The meeting finished, if not resolved, Stuart follows Jamie outside and asks him if Claire will be assisting at the Scottish field hospital. Jamie replies that she will be. Charles requests that Claire ensure that British soldiers be seen to first, before his own men, in order to promote Stuart’s message of British unity: he wants it known that the British aren’t being hewn down by a bunch of Scottish savages. Jamie says he doesn’t think Claire will obey that order. Stuart shows his ignorance of the Frasers’ marriage arrangement when he requests that Jamie order Claire to see to the British first. Jamie takes his leave of the Royal personage.

We see Dougal napping by a fire: Ross, Kincaid, Murtagh, Angus, and Rupert are also there, and Angus is spitting ale at Kincaid. A scuffle ensues and Angus draws his blade. Murtagh threatens to make Angus taste his blade from the other end and the disturbance wakes Dougal from his nap. A passing Jamie defuses the situation by ordering Angus’s blade down and asking Dougal for a private conference.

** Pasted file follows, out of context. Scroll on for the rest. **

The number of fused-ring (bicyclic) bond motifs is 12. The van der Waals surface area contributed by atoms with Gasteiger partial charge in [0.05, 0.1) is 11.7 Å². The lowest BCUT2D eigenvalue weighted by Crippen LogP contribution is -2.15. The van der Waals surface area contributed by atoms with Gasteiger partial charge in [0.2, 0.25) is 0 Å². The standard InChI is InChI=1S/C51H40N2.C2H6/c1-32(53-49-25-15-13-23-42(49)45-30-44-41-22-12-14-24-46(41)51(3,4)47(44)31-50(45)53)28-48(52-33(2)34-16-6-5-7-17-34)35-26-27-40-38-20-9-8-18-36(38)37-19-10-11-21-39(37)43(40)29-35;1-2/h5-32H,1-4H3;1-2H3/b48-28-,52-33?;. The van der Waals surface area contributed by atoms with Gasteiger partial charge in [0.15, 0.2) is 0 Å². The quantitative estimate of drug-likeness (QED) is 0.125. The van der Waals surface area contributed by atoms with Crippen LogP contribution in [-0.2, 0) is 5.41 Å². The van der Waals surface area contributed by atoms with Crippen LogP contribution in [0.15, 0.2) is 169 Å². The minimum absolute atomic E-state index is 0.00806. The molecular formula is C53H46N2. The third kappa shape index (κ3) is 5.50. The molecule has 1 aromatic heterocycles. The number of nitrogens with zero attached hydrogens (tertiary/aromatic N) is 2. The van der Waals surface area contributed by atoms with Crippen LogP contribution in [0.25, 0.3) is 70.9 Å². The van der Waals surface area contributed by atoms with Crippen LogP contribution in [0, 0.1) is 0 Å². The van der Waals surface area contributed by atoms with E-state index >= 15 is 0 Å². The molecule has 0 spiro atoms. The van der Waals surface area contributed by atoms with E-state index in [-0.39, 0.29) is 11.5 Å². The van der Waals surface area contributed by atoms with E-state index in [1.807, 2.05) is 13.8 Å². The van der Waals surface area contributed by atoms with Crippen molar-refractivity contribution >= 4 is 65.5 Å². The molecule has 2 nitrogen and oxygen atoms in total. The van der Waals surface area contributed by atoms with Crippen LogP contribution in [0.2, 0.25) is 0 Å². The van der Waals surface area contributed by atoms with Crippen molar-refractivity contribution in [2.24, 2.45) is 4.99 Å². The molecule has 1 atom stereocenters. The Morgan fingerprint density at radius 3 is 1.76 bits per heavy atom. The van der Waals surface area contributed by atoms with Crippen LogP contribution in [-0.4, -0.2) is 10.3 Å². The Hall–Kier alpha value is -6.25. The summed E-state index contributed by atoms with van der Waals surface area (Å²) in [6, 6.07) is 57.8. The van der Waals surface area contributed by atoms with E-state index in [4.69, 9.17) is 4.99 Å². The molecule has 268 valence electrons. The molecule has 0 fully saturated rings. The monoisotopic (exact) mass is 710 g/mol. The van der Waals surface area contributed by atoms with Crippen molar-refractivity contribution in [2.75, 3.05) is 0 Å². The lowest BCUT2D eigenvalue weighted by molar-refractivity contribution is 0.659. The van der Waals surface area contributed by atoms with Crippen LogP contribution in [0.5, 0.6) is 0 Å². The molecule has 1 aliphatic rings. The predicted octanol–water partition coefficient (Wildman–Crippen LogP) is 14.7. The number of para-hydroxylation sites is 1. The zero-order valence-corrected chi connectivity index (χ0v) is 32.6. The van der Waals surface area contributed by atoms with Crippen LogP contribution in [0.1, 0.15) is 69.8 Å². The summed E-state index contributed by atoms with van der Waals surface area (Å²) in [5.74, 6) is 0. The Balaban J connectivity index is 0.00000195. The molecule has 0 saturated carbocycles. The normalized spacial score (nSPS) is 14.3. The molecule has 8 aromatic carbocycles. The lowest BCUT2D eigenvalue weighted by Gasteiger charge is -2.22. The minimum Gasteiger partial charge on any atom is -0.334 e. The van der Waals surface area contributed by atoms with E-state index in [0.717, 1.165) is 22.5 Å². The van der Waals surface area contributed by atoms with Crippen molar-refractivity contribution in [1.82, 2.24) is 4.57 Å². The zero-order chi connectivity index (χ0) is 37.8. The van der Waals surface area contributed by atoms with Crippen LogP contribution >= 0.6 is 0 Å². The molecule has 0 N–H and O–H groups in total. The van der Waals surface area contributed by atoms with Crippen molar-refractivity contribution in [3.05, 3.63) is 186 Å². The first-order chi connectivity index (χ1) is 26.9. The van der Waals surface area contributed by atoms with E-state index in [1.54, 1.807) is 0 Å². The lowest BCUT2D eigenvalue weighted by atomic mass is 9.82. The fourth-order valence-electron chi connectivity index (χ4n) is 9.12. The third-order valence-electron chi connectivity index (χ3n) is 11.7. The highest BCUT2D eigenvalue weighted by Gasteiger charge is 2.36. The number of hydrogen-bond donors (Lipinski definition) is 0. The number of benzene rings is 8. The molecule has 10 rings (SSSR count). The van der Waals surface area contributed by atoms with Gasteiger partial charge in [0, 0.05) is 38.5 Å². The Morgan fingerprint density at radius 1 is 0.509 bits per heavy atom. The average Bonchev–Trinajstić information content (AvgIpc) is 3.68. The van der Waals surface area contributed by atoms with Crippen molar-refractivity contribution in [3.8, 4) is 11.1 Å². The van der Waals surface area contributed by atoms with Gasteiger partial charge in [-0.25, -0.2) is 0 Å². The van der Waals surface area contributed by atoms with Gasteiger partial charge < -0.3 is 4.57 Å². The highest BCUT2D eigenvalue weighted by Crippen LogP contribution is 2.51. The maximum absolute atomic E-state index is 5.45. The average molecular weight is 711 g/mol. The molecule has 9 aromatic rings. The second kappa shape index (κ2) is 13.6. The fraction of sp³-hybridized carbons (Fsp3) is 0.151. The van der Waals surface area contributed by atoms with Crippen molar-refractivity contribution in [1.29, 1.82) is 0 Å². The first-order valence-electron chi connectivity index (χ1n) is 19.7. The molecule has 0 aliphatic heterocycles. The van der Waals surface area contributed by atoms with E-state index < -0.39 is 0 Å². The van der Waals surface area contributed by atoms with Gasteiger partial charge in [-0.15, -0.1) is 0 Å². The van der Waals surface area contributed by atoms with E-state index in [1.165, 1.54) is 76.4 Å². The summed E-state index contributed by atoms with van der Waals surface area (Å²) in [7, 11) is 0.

Careful not to order Dougal to do anything, Jamie suggests that it would be helpful if someone were to ride into the bog separating them from the British force in order to see if infantry could make the crossing. Jamie suggests that his uncle should come out unscathed so long as he keeps his distance from the British at about 125 yards. This minor prodding from Jamie is more than enough to get a bored and glory-hungry Dougal on his horse and on his way to the bog.

A typically disobedient Dougal gets stuck about 100 yards from the British. His hat gets shot off and he’s forced to dismount in order to turn his mired horse around. His retreat, however, meets with great cheering and a hug/beard tug combo from an awkwardly thankful Stuart. Dougal has proven that it would be impossible for either side to cross the bog without sustaining heavy losses, but he did it at the cost of his clean pair of pants. As Dougal heroically proclaims, “The hero of the hour has shat his pants.”